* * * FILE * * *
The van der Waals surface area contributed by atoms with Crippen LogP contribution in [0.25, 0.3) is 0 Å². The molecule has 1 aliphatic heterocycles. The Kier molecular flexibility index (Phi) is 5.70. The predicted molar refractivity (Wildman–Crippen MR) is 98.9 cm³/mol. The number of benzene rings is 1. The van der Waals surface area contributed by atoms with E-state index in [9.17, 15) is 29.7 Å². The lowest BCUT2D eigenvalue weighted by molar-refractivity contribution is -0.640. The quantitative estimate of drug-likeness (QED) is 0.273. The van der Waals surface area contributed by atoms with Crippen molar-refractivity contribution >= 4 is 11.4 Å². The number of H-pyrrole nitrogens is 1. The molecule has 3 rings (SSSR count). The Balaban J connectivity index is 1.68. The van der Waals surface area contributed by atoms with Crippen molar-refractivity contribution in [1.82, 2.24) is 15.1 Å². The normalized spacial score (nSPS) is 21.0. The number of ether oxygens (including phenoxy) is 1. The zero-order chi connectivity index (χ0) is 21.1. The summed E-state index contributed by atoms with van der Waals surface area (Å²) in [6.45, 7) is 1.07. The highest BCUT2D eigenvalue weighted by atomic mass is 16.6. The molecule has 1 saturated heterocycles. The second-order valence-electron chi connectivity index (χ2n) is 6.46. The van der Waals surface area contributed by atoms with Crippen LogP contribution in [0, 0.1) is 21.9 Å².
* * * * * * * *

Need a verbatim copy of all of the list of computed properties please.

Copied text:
The van der Waals surface area contributed by atoms with Crippen LogP contribution in [0.25, 0.3) is 0 Å². The molecule has 1 aliphatic heterocycles. The Kier molecular flexibility index (Phi) is 5.70. The predicted molar refractivity (Wildman–Crippen MR) is 98.9 cm³/mol. The number of benzene rings is 1. The van der Waals surface area contributed by atoms with E-state index in [9.17, 15) is 29.7 Å². The lowest BCUT2D eigenvalue weighted by molar-refractivity contribution is -0.640. The quantitative estimate of drug-likeness (QED) is 0.273. The van der Waals surface area contributed by atoms with Crippen molar-refractivity contribution >= 4 is 11.4 Å². The number of H-pyrrole nitrogens is 1. The molecule has 3 rings (SSSR count). The Balaban J connectivity index is 1.68. The van der Waals surface area contributed by atoms with Crippen molar-refractivity contribution in [1.82, 2.24) is 15.1 Å². The normalized spacial score (nSPS) is 21.0. The number of ether oxygens (including phenoxy) is 1. The zero-order chi connectivity index (χ0) is 21.1. The summed E-state index contributed by atoms with van der Waals surface area (Å²) in [6.45, 7) is 1.07. The highest BCUT2D eigenvalue weighted by atomic mass is 16.6. The molecule has 1 saturated heterocycles. The second-order valence-electron chi connectivity index (χ2n) is 6.46. The van der Waals surface area contributed by atoms with Crippen LogP contribution in [0, 0.1) is 21.9 Å².